Editorial: Rice abuse tactics unnecessary
A coach with fire and passion ignites players and fans alike. Legends such as John Wooden, Pat Summit, Geno Auriemma and Jim Boeheim are just a few fiery and passionate coaches who have been characterized by a distinctly positive aura.
Former Rutgers University Scarlet Knights basketball Head Coach Mike Rice Jr. does not fit that mold.
April 3, Rice was fired after three seasons April 3 shortly after damaging video footage of practice was obtained by ESPN’s Outside the Lines.
The tape showed Rice and Assistant Coach Jimmy Martelli physically and verbally abusing players. Both coaches threw basketballs at players’ heads, backs and groins and kicked at them. They also hurled homophobic slurs and sharply scolded players for performing drills incorrectly.
The tape even caught the eye of New Jersey Governor Chris Christie, who rightly called for Rice to be fired immediately.
“This was a regrettable episode for the university, but I completely support the decision to remove Coach Rice,” Christie said in a press release. “It was the right and necessary action to take in light of the conduct displayed on the videotape.”
Before his three-year stint at Rutgers, Rice and Martelli had a 73-31 record at Robert Morris, two NCAA Tournament appearances and a NIT tournament showing.
“He never kicked anybody, never did anything outside the lines, and I think, if he did something really outside the lines, our players would have responded with words back to him or something back to him, but it never got to that,” Cody Wilson, a former Robert Morris basketball player, said to wtae.com in Pittsburgh. “There was never much backlash.”
Wilson played under Rice as a walk-on freshman at Robert Morris and also said that he would only ever throw balls at player’s feet.
This type of behavior is not acceptable for a leader in any situation. Eventually, Rice’s policies created a schism in the locker room that divided the coaching staff. Former Rutgers Assistant Coach Eric Murdock took footage to Athletic Director Tim Pernetti, who gave Rice a three-game suspension and a $50,000 fine in December. No disciplinary action was taken against Martelli.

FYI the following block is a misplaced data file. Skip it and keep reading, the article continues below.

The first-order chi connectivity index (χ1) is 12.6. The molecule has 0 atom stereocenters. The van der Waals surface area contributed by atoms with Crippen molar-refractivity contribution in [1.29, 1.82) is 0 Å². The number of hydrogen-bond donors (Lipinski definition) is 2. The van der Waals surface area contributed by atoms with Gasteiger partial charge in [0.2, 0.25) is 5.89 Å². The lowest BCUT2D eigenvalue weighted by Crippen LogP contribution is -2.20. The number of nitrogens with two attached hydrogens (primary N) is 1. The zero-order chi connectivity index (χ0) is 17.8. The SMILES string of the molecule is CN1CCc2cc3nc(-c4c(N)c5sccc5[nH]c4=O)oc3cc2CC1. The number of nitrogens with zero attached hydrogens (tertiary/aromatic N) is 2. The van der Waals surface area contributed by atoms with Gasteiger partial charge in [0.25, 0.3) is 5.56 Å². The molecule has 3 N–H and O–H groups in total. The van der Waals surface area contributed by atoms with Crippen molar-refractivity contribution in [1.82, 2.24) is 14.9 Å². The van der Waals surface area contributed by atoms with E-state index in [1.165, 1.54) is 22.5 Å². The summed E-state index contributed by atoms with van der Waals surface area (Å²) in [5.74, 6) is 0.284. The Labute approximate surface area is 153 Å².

After the media got a hold of the footage, Pernetti fired Rice, and two days later, Martelli and Pernetti resigned.
During his tenure at Rutgers, Rice did not enjoy the same success he had in earlier jobs. The Scarlet Knights finished under .500 every year with him as coach.
While Rice did not have successful regime at Rutgers, he still holds a quality coach résumé and may find a job elsewhere. However, what top recruit would want to play under him? It is one thing to show charisma and give constructive, if not forceful criticism during practice and games, but it becomes a different story when players are abused.
Every choice we make has a consequence, and Rice’s consequences will be far reaching. Society has proven time and again that given time, we are willing to forgive athletic figures who fail, but Rice’s fall from grace may take longer to overcome than say, Tiger Woods’ recent debacle. For the sake of college basketball’s good name and reputation, I hope it does.